Zimbabwe’s long-serving ruler, President Robert Mugabe, is set to visit South Africa for the first time in 21 years. His mission is to seek funds greatly needed to save his country’s crumbling economy.

Mugabe’s relationship with the Jacob Zuma-led South Africa government has been largely sour, due mostly to the spat of criticism levied against his longevity in government. On several occasions, South African government officials have attributed the country’s economic meltdown to Mugabe’s extended stay in power. Over three million Zimbabweans are living in South Africa right now as economic or political refugees after fleeing the country in recent years.

In 2013, Mugabe insulted the then Zuma’s International Relations Adviser Lindiwe Zulu calling her a “street woman” after she questioned Zimbabwe readiness to hold free and fair elections that year. The 91 year old veteran later apologized for his utterances. Zulu is now South Africa’s Small Business Development Minister.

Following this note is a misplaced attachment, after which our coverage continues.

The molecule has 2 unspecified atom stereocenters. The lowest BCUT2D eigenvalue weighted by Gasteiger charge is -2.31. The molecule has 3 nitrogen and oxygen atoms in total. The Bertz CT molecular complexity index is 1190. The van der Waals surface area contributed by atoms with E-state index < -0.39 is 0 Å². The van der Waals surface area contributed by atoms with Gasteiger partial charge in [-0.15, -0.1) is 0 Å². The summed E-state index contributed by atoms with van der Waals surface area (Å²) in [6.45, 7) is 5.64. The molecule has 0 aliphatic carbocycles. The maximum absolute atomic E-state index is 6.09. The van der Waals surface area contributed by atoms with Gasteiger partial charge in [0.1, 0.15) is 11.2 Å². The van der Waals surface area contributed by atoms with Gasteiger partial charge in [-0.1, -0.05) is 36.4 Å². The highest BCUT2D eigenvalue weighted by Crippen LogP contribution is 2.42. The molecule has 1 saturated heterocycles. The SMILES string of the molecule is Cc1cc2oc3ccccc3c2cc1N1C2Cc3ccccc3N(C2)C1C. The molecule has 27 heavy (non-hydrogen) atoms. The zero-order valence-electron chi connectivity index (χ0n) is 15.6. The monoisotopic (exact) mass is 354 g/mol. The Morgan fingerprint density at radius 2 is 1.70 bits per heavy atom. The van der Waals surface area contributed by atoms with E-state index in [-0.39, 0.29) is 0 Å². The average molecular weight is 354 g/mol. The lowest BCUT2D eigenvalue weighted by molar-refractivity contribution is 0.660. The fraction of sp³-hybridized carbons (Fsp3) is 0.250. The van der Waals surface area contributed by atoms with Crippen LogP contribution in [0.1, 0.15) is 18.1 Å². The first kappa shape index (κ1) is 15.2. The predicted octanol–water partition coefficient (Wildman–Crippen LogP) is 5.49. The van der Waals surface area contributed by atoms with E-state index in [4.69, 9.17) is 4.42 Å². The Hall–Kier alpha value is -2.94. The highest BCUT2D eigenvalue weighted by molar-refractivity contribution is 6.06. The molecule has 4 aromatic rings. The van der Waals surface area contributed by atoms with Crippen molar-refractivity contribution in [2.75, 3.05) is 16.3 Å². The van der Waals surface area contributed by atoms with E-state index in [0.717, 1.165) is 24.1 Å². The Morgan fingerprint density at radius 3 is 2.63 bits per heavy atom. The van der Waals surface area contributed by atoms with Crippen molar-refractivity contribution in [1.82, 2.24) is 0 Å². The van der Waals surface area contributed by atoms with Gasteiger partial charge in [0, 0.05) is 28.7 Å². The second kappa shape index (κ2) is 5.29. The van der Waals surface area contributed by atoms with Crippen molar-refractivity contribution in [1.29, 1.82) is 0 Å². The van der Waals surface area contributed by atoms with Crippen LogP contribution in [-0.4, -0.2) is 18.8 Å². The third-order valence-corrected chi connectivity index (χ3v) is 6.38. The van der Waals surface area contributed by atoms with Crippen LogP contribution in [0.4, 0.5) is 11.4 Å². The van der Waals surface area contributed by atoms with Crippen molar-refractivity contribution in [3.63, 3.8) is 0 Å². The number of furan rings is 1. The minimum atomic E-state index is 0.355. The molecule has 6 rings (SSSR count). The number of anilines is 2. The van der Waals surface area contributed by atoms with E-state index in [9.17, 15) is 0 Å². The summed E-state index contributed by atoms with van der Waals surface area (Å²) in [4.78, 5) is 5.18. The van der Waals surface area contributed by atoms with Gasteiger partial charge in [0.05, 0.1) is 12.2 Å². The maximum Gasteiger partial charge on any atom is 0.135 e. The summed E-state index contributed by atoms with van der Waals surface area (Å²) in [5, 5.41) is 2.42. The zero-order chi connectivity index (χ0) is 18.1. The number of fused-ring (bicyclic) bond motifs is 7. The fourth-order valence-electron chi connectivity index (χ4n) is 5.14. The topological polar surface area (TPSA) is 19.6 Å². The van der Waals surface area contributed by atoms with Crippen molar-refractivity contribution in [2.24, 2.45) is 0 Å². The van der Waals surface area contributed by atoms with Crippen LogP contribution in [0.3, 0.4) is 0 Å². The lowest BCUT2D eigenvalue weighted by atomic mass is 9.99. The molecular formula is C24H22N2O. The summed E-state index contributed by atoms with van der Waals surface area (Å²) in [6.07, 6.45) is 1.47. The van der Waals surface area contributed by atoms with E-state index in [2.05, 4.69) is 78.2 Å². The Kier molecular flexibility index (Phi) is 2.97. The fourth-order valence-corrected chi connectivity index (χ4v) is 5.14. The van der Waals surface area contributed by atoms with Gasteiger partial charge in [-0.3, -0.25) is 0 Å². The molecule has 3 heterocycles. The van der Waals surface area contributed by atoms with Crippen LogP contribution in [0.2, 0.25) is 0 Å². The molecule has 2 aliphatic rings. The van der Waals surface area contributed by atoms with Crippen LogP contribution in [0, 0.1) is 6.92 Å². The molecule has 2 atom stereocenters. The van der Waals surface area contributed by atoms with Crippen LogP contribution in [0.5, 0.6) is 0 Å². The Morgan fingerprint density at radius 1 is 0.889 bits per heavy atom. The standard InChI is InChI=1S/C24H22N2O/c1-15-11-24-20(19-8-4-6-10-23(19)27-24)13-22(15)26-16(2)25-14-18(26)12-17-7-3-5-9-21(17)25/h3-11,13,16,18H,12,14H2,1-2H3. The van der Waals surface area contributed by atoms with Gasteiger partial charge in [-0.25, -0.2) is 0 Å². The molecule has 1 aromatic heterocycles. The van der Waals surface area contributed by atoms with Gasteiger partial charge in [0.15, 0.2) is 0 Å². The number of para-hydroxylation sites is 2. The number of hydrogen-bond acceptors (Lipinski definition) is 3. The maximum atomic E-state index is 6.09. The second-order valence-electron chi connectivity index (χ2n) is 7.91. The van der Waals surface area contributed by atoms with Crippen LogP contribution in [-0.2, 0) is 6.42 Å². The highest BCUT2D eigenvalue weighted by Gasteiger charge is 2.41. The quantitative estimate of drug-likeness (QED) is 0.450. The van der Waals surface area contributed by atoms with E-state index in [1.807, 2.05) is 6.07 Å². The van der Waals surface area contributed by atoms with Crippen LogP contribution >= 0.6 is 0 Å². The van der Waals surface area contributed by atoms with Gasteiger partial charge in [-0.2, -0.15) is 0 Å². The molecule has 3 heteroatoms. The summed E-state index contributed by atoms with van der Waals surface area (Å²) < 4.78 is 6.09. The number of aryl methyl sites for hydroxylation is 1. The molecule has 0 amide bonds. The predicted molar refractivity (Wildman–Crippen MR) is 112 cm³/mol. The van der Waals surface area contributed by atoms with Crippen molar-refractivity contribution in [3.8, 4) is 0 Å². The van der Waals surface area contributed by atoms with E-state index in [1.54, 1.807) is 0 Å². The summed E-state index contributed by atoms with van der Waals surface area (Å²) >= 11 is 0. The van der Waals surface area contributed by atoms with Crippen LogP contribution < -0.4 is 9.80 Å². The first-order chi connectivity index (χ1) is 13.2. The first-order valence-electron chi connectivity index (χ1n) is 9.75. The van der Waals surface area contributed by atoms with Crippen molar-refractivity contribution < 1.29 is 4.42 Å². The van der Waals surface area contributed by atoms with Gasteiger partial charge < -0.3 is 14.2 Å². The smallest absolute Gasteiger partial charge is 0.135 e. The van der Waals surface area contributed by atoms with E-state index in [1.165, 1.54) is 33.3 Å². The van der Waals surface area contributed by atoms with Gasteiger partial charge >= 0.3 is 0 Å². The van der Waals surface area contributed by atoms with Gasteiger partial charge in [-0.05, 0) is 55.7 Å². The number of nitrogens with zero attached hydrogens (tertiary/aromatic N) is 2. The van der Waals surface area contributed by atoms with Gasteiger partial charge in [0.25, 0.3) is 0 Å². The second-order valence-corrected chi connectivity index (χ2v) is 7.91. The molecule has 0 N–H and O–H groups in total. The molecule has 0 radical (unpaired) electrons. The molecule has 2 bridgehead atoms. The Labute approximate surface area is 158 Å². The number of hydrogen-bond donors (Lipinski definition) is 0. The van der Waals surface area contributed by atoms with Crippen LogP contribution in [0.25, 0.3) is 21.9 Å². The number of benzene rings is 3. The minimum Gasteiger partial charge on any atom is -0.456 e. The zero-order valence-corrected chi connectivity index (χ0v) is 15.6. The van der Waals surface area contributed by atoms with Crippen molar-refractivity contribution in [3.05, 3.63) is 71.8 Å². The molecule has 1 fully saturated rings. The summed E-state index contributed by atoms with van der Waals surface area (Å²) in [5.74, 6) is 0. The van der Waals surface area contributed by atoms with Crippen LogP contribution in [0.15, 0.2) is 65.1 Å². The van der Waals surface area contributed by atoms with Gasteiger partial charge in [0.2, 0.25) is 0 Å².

Economic analysts say the future of Zimbabweans looks bleak as the country’s economy is set to decline in 2015 due to rigid economic policies. They also say the nation’s five year economic blue print – the Zimbabwe Agenda for Social and Economic Transformation (ZIMASSET) – is unlikely to turn around the economy as current policies such as the black economic empowerment program discourage foreign direct investment. In the face of this, Mugabe has sought to pocket his pride in a bid to attract some funds needed to stimulate economic growth.

South Africa on the other hand, seems willing to offer a listening ear. Addressing journalists shortly after Mugabe landed in Pretoria on Tuesday, the country’s International Relations Minister Maite Nkoana-Mashabane said numerous topics on trade and business would be discussed with Mugabe and his delegation during the two day visit. “The focus is largely on the consolidation of our bilateral ties, political and economic,” said Nkoana Mashabane. She added that the business delegations from the two countries would meet to “remove all blockages from trade and economic relations”.

By George Mpofu

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